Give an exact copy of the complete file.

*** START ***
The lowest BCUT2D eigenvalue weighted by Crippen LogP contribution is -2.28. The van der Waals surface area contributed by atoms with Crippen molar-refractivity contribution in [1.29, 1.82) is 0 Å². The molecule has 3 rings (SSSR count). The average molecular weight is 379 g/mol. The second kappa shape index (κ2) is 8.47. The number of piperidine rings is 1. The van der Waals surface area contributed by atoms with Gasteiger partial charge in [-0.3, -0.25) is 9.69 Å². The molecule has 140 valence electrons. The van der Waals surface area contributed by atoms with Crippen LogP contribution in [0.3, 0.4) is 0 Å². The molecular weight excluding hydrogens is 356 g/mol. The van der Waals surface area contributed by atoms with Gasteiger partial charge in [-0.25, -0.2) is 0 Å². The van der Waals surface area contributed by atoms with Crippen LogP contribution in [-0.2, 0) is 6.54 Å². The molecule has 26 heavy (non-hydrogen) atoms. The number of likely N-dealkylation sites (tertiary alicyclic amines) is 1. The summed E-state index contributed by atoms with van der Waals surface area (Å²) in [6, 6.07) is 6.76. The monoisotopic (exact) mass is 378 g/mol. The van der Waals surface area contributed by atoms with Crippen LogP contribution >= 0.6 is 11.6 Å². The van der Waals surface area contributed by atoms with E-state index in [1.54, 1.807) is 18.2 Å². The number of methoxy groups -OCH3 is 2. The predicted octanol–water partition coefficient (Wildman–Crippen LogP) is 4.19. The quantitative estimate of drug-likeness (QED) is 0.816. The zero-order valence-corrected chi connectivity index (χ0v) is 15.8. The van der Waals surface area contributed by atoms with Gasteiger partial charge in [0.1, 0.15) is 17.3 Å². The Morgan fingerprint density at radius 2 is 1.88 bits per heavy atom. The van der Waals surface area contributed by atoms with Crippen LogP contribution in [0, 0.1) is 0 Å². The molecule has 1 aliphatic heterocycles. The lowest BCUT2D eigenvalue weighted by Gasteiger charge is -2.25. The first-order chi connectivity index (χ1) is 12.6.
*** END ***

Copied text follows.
The lowest BCUT2D eigenvalue weighted by Crippen LogP contribution is -2.28. The van der Waals surface area contributed by atoms with Crippen molar-refractivity contribution in [1.29, 1.82) is 0 Å². The molecule has 3 rings (SSSR count). The average molecular weight is 379 g/mol. The second kappa shape index (κ2) is 8.47. The number of piperidine rings is 1. The van der Waals surface area contributed by atoms with Gasteiger partial charge in [-0.3, -0.25) is 9.69 Å². The molecule has 140 valence electrons. The van der Waals surface area contributed by atoms with Crippen LogP contribution in [0.3, 0.4) is 0 Å². The molecular weight excluding hydrogens is 356 g/mol. The van der Waals surface area contributed by atoms with Gasteiger partial charge in [-0.25, -0.2) is 0 Å². The van der Waals surface area contributed by atoms with Crippen LogP contribution in [-0.2, 0) is 6.54 Å². The molecule has 26 heavy (non-hydrogen) atoms. The number of likely N-dealkylation sites (tertiary alicyclic amines) is 1. The summed E-state index contributed by atoms with van der Waals surface area (Å²) in [6, 6.07) is 6.76. The monoisotopic (exact) mass is 378 g/mol. The van der Waals surface area contributed by atoms with Crippen LogP contribution >= 0.6 is 11.6 Å². The van der Waals surface area contributed by atoms with E-state index in [1.54, 1.807) is 18.2 Å². The number of methoxy groups -OCH3 is 2. The predicted octanol–water partition coefficient (Wildman–Crippen LogP) is 4.19. The quantitative estimate of drug-likeness (QED) is 0.816. The zero-order valence-corrected chi connectivity index (χ0v) is 15.8. The van der Waals surface area contributed by atoms with Gasteiger partial charge in [0.1, 0.15) is 17.3 Å². The Morgan fingerprint density at radius 2 is 1.88 bits per heavy atom. The van der Waals surface area contributed by atoms with Crippen LogP contribution in [0, 0.1) is 0 Å². The molecule has 1 aliphatic heterocycles. The lowest BCUT2D eigenvalue weighted by Gasteiger charge is -2.25. The first-order chi connectivity index (χ1) is 12.6.